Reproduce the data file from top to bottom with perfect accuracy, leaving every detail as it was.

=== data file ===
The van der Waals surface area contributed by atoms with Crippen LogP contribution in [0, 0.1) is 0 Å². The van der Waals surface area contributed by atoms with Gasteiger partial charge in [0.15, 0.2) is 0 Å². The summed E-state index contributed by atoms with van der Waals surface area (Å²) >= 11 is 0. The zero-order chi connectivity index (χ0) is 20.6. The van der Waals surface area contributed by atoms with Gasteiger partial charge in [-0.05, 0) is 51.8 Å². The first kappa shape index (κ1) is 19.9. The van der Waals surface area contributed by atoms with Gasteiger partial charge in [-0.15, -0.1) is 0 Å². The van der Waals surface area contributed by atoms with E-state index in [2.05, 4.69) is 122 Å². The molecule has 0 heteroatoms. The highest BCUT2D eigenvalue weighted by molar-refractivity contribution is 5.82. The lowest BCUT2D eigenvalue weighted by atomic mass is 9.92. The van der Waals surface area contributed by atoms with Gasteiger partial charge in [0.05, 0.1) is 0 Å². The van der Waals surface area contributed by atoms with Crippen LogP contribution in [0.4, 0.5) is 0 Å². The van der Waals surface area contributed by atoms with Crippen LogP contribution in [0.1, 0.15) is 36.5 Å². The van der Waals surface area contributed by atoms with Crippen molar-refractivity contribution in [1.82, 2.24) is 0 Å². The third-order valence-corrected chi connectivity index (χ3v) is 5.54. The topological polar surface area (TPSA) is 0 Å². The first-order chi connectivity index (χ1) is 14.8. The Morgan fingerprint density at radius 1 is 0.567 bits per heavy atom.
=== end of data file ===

The van der Waals surface area contributed by atoms with Crippen LogP contribution in [0, 0.1) is 0 Å². The van der Waals surface area contributed by atoms with Gasteiger partial charge in [0.15, 0.2) is 0 Å². The summed E-state index contributed by atoms with van der Waals surface area (Å²) >= 11 is 0. The zero-order chi connectivity index (χ0) is 20.6. The van der Waals surface area contributed by atoms with Gasteiger partial charge in [-0.05, 0) is 51.8 Å². The first kappa shape index (κ1) is 19.9. The van der Waals surface area contributed by atoms with Gasteiger partial charge in [-0.15, -0.1) is 0 Å². The van der Waals surface area contributed by atoms with E-state index in [2.05, 4.69) is 122 Å². The molecule has 0 heteroatoms. The highest BCUT2D eigenvalue weighted by molar-refractivity contribution is 5.82. The lowest BCUT2D eigenvalue weighted by atomic mass is 9.92. The van der Waals surface area contributed by atoms with Gasteiger partial charge in [0.05, 0.1) is 0 Å². The van der Waals surface area contributed by atoms with Crippen LogP contribution in [0.4, 0.5) is 0 Å². The van der Waals surface area contributed by atoms with Crippen LogP contribution in [0.1, 0.15) is 36.5 Å². The van der Waals surface area contributed by atoms with Crippen molar-refractivity contribution in [1.82, 2.24) is 0 Å². The third-order valence-corrected chi connectivity index (χ3v) is 5.54. The topological polar surface area (TPSA) is 0 Å². The first-order chi connectivity index (χ1) is 14.8. The Morgan fingerprint density at radius 1 is 0.567 bits per heavy atom.